Kenneth Branagh’s Cinderella doesn’t try to reinvent the wheel. There’s something almost subversive about how this live action adaptation hews to its animated predecessor. They’re not engaging in the recent noxious trope of prequelizing classic material (this isn’t How the Stepmother Became Wicked), they’re simply retelling a well-worn tale with modern polish. There’s little chance the story is going to surprise you, but you may be surprised by how affecting the finished product ends up being.
A big part of that can be attributed to the performances. Each are playing what is essentially the platonic ideal of an archetype, and in an age steeped in irony, it’s impressive that they’re able to inhabit utterly earnest roles without generating gale force winds from the jaded amongst us rolling their eyes. A big part of those thanks must go to Lily James, who anchors the entire film as the titular character, internalizing Cinderella’s hurt and truly embodying the notions of bravery and kindness that lie at its center. Richard Madden could’ve easily coasted on being upsettingly handsome, but you buy his Prince Charming being completely dazzled by Cinderella. The showiest role here belongs to Cate Blanchett as the wicked stepmother, who plays her not as an evil caricature, but as a wounded woman who becomes emotionally calcified over time, one whose actions are unjustifiable but at least are the slightest bit understandable.
Branagh feels right at home in visually translating this material, bringing flair honed over works like Much Ado About Nothing and Hamlet to the table with set design and costuming that we’ll be hearing from come Oscar time next year. Branagh doesn’t lean too hard on his bag of directorial tricks, allowing his camera to glide around its characters and sweep you up in the big emotions he’s playing with. A lesser film wouldn’t land a message of bravery and unwavering kindness as confidently as Cinderella, taking a simple moral and making it feel like a social imperative.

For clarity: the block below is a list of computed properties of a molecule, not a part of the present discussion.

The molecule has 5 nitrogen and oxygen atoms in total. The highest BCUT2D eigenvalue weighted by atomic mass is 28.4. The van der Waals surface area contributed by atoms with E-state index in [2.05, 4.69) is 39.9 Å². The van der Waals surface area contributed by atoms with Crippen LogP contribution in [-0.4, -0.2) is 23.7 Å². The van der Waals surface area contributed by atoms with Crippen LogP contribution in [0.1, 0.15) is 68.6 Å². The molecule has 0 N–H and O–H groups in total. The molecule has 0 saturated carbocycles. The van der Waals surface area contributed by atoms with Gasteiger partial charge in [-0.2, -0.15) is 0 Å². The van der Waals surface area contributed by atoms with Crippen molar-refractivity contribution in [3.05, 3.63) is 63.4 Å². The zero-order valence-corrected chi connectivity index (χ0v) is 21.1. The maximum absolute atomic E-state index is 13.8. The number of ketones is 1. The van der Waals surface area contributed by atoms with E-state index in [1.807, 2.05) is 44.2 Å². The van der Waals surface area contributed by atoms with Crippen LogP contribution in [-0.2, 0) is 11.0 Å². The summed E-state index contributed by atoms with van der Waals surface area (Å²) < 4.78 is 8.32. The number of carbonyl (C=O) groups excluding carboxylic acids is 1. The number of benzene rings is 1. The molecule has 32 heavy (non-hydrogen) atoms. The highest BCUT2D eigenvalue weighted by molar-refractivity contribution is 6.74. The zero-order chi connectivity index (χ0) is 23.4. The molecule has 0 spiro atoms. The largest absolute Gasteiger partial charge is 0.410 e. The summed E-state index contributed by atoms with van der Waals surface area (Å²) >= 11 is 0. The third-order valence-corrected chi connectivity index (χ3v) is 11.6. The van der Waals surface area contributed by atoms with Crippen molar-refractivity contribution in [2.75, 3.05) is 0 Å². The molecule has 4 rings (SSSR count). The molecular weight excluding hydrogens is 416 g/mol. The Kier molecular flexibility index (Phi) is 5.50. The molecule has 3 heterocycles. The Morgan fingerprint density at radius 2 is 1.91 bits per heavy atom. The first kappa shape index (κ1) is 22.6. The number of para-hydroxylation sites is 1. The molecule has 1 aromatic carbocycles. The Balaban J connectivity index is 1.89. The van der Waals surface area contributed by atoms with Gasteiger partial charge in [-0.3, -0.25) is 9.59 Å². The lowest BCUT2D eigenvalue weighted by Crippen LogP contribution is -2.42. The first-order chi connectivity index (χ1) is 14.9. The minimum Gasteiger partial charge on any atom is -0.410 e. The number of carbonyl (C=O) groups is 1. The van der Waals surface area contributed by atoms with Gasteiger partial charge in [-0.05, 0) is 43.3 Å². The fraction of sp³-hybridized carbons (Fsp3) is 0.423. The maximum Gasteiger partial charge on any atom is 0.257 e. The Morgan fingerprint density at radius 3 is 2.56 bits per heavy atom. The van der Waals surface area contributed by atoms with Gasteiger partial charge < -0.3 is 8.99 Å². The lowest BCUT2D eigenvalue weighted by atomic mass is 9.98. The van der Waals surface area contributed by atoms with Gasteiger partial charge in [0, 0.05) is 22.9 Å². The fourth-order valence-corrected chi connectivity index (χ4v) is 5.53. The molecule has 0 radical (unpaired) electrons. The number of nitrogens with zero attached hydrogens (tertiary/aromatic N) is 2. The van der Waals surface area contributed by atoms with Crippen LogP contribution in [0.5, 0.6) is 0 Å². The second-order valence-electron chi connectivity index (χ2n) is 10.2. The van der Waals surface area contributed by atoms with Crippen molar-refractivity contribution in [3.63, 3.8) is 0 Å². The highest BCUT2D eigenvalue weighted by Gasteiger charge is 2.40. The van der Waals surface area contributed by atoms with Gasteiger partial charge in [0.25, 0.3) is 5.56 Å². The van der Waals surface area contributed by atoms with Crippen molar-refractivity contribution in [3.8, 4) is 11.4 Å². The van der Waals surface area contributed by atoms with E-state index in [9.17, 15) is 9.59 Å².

Meanwhile, on the opposite end of the spectrum is the jet black comedy anthology piece Wild Tales, Spain’s official entry and nominee in the Best Foreign Language Film field this year. It’s rather surprising that a concoction so frothy wound up involved in awards season (perhaps the Almodovar brothers producing credit added a glint of prestige) as comedy of any stripe is generally not rewarded no matter how exceptional. But once you see how polished and effortlessly director Damian Szifron weaves these twisted tales together, you’ll have no questions as to its worthiness. You’ve got pyrrhic victories, mutually assured destruction, and essentially all manner of revenge either sought or gained forming the backbone for this series of short films. Be it a roadside battle of wills waged over a flat tire, a wedding day discovery that throws a newly minted bride’s life into disarray (my two favorite segments) or one man’s crusade against the indignities of the DMV and modern life, you’re treated to a series of slow burns that explode in ways both expected and not.
An issue that frequently plagues the anthology film is that of the mixed bag – they’re essentially cinematic Gardetto’s, and no matter how many entries are as welcome as a rye chip you’re eventually going to hit upon a drab pretzel stick of a short that brings down the whole enterprise. No such issue with Wild Tales – be it because Szifron helmed each segment and his polished aesthetic and whip-smart editing make the whole enterprise feel like a cohesive whole or that he also authored each segment so that they feel distinctive in terms of where their characters wind up from story to story, but this is the rare anthology film that offers not a single dud. It’s a film that demands to be seen with a big audience, each installment a series of riotous reversals that will have the audience howling and gasping in equal amounts.